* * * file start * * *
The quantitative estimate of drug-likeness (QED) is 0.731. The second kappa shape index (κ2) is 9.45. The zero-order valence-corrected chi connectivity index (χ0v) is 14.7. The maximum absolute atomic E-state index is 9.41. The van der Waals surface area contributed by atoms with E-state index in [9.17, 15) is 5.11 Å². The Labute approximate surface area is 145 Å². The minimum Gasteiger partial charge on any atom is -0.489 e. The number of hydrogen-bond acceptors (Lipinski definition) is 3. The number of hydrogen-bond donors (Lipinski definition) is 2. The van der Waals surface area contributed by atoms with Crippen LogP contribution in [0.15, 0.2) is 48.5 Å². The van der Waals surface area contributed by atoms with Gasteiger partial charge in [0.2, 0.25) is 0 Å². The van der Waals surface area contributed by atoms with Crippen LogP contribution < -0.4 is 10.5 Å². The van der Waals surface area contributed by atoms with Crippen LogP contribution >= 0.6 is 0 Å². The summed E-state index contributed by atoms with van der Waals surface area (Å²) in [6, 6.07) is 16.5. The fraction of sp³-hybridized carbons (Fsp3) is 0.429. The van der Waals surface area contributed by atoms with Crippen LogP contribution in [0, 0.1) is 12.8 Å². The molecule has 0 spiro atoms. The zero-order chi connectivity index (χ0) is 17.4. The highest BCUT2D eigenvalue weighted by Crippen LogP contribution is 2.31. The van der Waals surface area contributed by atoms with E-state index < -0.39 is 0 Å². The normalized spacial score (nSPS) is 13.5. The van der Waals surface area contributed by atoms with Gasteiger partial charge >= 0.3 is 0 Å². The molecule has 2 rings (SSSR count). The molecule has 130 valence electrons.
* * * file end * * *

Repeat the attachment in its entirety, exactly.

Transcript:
The quantitative estimate of drug-likeness (QED) is 0.731. The second kappa shape index (κ2) is 9.45. The zero-order valence-corrected chi connectivity index (χ0v) is 14.7. The maximum absolute atomic E-state index is 9.41. The van der Waals surface area contributed by atoms with E-state index in [9.17, 15) is 5.11 Å². The Labute approximate surface area is 145 Å². The minimum Gasteiger partial charge on any atom is -0.489 e. The number of hydrogen-bond acceptors (Lipinski definition) is 3. The number of hydrogen-bond donors (Lipinski definition) is 2. The van der Waals surface area contributed by atoms with Crippen LogP contribution in [0.15, 0.2) is 48.5 Å². The van der Waals surface area contributed by atoms with Gasteiger partial charge in [0.2, 0.25) is 0 Å². The van der Waals surface area contributed by atoms with Crippen LogP contribution < -0.4 is 10.5 Å². The van der Waals surface area contributed by atoms with Crippen LogP contribution >= 0.6 is 0 Å². The summed E-state index contributed by atoms with van der Waals surface area (Å²) in [6, 6.07) is 16.5. The fraction of sp³-hybridized carbons (Fsp3) is 0.429. The van der Waals surface area contributed by atoms with Crippen LogP contribution in [0, 0.1) is 12.8 Å². The molecule has 0 spiro atoms. The zero-order chi connectivity index (χ0) is 17.4. The highest BCUT2D eigenvalue weighted by Crippen LogP contribution is 2.31. The van der Waals surface area contributed by atoms with E-state index < -0.39 is 0 Å². The normalized spacial score (nSPS) is 13.5. The van der Waals surface area contributed by atoms with Gasteiger partial charge >= 0.3 is 0 Å². The molecule has 2 rings (SSSR count). The molecule has 130 valence electrons.